Energy

Liam Denning is a Bloomberg Gadfly columnist covering energy, mining and commodities. He previously was the editor of the Wall Street Journal's "Heard on the Street" column. Before that, he wrote for the Financial Times' Lex column. He has also worked as an investment banker and consultant.

I'll confess, I am perplexed by the "Energy Dominance" slogan the White House has adopted. It isn't entirely clear to me who or what is being dominated and whether that's even a desirable thing.

But this week -- "Energy Week" -- offered some clarity. It appears to mean: Export more fossil fuels.

That was my big takeaway from President Donald Trump's speech on Thursday afternoon.

Energy independence -- the old Washington mantra -- is all about not having to rely on others. And indeed, America's continuing obsession with lines at gasoline stations more than 40 years ago cropped up again in the president's remarks. But as I wrote here, U.S. reliance on foreign energy, especially from outside North America, is already pretty thin.

Energy dominance has more to do with this:

We will be dominant. We will export American energy all over the world. All around the globe.

U.S. energy exports, barring coal (more on that below), have been rising for almost a decade:

Send In The Tankers
The shale boom has spurred a big increase in U.S. oil and gas exports
Source: Energy Information Administration

To keep that trend going, the president touted some specific approvals of oil and liquefied natural gas export projects, while reiterating plans to open up more federal areas to drilling and mining.

An interesting adjunct was this:

The Department of the Treasury will address barriers to the financing of highly efficient overseas coal energy plants. Ukraine already tells us they need millions and millions of metric tons right now. They are many other places that need it, too. We will sell it to them and everyone else – all over the globe.

The president's desire to revive the U.S. coal-mining business is well-established. What is also well-established is that coal's particulate pollutants and carbon content, as well as the more competitive pricing of foreign coal, natural gas and renewable power, make that a tough promise on which to deliver.

Domestic coal suffered another blow on the same day the president was speaking, as Southern Co. suspended work on a high-profile, but deeply troubled, "clean coal" power plant in Mississippi. After spending $7.5 billion, Southern will now just run it on natural gas -- effectively leaving the utility with a gas-fired power plant that, kilowatt for kilowatt, cost about 12 times as much as a regular one.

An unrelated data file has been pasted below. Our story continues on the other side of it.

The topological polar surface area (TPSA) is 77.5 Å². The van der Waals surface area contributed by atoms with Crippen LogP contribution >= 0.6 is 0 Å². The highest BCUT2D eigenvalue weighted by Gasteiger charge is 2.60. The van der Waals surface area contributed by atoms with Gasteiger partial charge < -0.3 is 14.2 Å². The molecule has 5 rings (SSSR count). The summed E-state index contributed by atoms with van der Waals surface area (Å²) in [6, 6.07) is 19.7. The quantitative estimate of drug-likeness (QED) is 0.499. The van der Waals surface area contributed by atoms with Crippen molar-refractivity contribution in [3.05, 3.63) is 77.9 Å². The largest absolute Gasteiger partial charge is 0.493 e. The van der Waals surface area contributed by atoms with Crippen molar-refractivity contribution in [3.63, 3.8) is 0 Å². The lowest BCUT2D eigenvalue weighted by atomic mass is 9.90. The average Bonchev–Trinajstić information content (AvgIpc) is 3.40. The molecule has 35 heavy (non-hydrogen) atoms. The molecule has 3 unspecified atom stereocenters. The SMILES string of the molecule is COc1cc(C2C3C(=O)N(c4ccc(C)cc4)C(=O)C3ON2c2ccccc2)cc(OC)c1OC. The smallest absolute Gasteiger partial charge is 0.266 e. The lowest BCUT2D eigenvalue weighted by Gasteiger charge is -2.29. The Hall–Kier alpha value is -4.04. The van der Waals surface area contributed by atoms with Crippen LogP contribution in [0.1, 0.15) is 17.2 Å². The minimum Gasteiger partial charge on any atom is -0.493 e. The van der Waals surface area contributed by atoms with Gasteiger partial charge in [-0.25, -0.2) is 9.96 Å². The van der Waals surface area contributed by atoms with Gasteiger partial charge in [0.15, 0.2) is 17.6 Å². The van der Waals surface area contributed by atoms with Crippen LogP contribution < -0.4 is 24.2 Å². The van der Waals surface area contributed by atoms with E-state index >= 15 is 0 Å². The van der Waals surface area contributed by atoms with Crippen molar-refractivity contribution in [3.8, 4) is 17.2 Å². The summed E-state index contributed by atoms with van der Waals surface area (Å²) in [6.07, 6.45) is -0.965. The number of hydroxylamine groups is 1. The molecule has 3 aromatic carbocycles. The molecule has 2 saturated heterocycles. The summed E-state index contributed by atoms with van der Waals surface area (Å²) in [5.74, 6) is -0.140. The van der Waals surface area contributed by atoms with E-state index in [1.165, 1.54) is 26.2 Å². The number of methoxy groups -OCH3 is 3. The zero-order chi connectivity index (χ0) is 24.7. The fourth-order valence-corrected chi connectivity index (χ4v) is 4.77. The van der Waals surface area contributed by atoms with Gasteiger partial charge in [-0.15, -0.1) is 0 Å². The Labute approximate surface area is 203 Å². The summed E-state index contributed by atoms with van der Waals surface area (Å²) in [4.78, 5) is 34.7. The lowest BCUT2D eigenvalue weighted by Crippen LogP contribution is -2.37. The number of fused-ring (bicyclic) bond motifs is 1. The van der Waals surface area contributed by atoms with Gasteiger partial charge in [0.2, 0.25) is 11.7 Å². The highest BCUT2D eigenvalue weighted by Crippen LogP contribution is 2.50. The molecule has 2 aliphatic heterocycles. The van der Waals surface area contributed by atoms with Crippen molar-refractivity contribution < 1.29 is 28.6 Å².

Which makes exports a somewhat more realistic lifeline:

A Passage To India
Emerging markets account for all of the relatively small amount of projected growth in global coal demand
Source: International Energy Agency
Note: Projections are for the New Policies scenario. "Other EM" refers to other emerging markets.

But only somewhat.

Wood Mackenzie just released new long-term projections showing global demand for thermal coal staying pretty flat from here on. India is central to any hope of a global increase in coal demand over the next few decades. And even there, recent solar-power deals suggest miners shouldn't take its appetite for granted.

One thing the U.S. has no problem exporting, however, is capital. So the president's suggestion that his administration might do more to steer financing toward the development of coal plants overseas represents a new approach to reviving domestic miners via encouraging foreign demand.

How well this would work in practice remains to be seen. Long-term pressure on coal demand means financing of any stripe for such power plants in Ukraine or even less-fractious places will be risky and high-cost. Meanwhile, as Kevin Book at ClearView Energy Partners points out, even if plants get built, they may take their coal from cheaper sources such as Australia.

One aspect of this export-led approach that can't have gone entirely unnoticed among some of the president's supporters is that encouraging ever more supply and availability of fossil fuels is ultimately deflationary. For U.S. exploration and production companies, that isn't the best of all possible worlds, but it does have some side benefits.

For one thing, they get more export options to diversify away from a flat domestic energy market.

It also, to some degree, puts pressure on competing renewable energy sources in overseas markets where governments have, at least nominally, shrugged off President Trump's withdrawal from the Paris Agreement. Cheaper supply of fossil fuels makes it harder, especially for emerging economies, to justify breaking their habit. This would fit with the administration's broader antipathy toward renewable energy.

And on that front, it is worth keeping an eye on a trade complaint filed by a bankrupt solar-panel manufacturer seeking stiff tariffs on cheap foreign panels to the U.S.

Imposing these would run counter to the administration's touted focus on jobs. Only 15 percent of the roughly 270,000 people employed in the U.S. solar-power industry work in manufacturing, according to The Solar Foundation's data. The vast majority of jobs relate to installation and project development, which would be hurt if the cost of equipment shot up and pushed down domestic sales.

That doesn't rule it out, though: The specter of a potential trade war reappeared on Friday, this time over steel.

Now that could be really deflationary for energy, albeit mostly by hurting demand for exports of any type. Domination wouldn't deliver quite such a thrill at that point. 

This column does not necessarily reflect the opinion of Bloomberg LP and its owners.

To contact the author of this story:
Liam Denning in New York at ldenning1@bloomberg.net

To contact the editor responsible for this story:
Mark Gongloff at mgongloff1@bloomberg.net